In certain coercive forms of evangelism it is taught that every single Christian must personally convert someone else. This is contrary to the Word of God. Each one must bear fruit by exercising his own function in the body of Christ. In so doing he contributes to the preaching of the gospel in the whole world. But not every Christian must personally teach and convert others.

Sometimes coercive evangelism is part of a hierarchical system in which each new 'disciple' becomes a disciple of the one who converted him. But Jesus said, "I am the vine, you are the branches" (John 15:5). Each new branch (disciple) is joined directly to the Vine (Christ), not to some other branch (disciple). We sow the seed of the gospel and it produces disciples of Christ, not disciples of our own. Jesus forbade teacher/disciple relationships among His followers: "But you, do not be called 'Rabbi'; for One is your Teacher, the Christ, and you are all brethren. Do not call anyone on earth your father; for One is your Father, He who is in heaven. And do not be called teachers; for One is your Teacher, the Christ" (Matthew 23:8-10). Jesus is not referring to teachers in general. The church has been given teachers for edification (Ephesians 4:11). He is forbidding individual rabbi/disciple relationships. A rabbi is a teacher who has disciples. In an attempt to dodge the obvious conflict between their actions and this command, some use the word 'discipler' or 'mentor' to describe their 'rabbis'. We must all be disciples of Christ. We may not have disciples ourselves or become disciples of others.

Certainly we need reapers in the kingdom of God. But the reapers may not despise the sowers since they are building on the work of others: "And he who reaps receives wages, and gathers fruit for eternal life, that both he who sows and he who reaps may rejoice together. For in this the saying is true; 'One sows and another reaps.' I sent you to reap that for which you have not labored; others have labored, and you have entered into their labors" (John 4:36-38).

In the most extreme forms of coercive evangelism, someone who does not personally convert others is not even considered to be a Christian. This involves two errors.

The first error is the claim that one must formally teach others to be a true disciple. Not all Christians are teachers, however (Romans 12:6-8). Paul asks "Are all teachers?" (1 Corinthians 12:29) and James even warns: "My brethren, let not many of you become teachers, knowing that we shall receive a stricter judgment" (James 3:1).

The second error is to equate evangelism with conversion. It is implied that evangelism is only achieved when someone obeys the gospel, whereas an evangelist fulfills his responsibility when the message is proclaimed, whether it is accepted or not. God gives the increase; we only plant and water. Paul explained to the Corinthians: "I planted, Apollos watered, but God gave the increase. So then neither he who plants is anything, nor he who waters, but God who gives the increase. Now he who plants and he who waters are one, and each one will receive his own reward according to his own labor" (1 Corinthians 3:6-8). Our reward is based on our own service, not on the response of others. There is joy in reaping, but no virtue. The fruits of evangelism are borne by God, not by man. We only sow, water and "gather fruit for eternal life" (John 4:36).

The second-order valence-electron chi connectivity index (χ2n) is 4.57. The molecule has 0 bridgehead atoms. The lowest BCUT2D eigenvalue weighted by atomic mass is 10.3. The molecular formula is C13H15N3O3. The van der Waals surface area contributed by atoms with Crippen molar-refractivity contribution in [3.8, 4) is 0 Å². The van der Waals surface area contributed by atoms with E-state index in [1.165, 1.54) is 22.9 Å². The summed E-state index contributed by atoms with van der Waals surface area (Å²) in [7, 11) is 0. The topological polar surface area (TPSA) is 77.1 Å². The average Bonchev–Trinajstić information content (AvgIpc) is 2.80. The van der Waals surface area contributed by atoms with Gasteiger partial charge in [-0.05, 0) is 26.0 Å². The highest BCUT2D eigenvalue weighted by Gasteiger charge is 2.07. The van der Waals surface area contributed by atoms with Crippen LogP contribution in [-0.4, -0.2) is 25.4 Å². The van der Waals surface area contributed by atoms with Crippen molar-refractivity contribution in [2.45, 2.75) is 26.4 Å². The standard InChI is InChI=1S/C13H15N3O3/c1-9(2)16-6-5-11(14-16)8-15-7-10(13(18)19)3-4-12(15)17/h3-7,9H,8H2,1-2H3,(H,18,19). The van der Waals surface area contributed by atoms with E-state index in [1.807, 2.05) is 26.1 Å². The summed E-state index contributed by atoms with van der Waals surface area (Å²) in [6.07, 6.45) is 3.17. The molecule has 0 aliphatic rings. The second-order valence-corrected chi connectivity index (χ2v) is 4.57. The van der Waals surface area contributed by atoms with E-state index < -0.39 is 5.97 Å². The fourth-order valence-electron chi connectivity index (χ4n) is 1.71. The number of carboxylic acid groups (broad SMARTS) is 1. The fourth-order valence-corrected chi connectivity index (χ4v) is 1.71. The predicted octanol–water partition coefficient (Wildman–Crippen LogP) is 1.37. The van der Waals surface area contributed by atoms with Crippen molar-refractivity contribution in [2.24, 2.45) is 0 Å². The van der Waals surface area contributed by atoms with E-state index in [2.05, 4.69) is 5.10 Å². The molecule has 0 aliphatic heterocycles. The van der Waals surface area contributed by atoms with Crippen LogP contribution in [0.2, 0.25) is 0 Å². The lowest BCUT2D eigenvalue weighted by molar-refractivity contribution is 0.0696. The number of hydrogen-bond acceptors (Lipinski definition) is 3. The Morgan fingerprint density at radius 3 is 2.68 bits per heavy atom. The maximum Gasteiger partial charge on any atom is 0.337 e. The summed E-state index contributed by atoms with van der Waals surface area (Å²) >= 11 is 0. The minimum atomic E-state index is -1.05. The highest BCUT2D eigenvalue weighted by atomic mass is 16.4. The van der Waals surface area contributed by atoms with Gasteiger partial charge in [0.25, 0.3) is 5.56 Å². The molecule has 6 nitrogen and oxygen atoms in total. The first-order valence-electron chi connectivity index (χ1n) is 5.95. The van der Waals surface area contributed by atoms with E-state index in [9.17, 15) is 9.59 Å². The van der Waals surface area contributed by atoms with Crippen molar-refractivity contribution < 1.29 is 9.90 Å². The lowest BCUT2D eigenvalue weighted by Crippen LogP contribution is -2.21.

All we do to the glory of God helps to spread the gospel.

Each disciple should certainly do what he can (according to the abilities and opportunities God gives him) to spread the gospel of Christ. We need disciples who sow, water and gather fruit for eternal life. We need disciples who give financially so others can go into all the world (Romans 10:14,15). We need disciples who visit the sick and serve in many other ways that bring glory to God and make the light of the gospel shine brightly as a city on a hill and a lamp on a stand (Matthew 5:14-16).

The gospel must be preached in the whole world (Matthew 28:19; Mark 16:15,16). This includes countries where people are responsive and countries where people are indifferent, or even hostile to the gospel. In most cases our hearers (who in great numbers are willing to embrace error) reject the truth. This does not indicate that we are unfruitful. Our fruitfulness, as individuals and as congregations, is not measured by the number of people who respond. We are fruitful if we do good deeds to the glory of God according to our own ability and our own function in the body of Christ.

In summary:

A follower of Christ must bear fruit. This includes all he does to the glory of God. All must bear fruit, but not all gather fruit. When we do good deeds we bear fruit to the glory of God and help to spread the gospel.

Roy Davison

The Scripture quotations in this article are from
The New King James Version. ©1979,1980,1982,
Thomas Nelson Inc., Publishers unless indicated otherwise.
Permission for reference use has been granted.

Published in The Old Paths Archive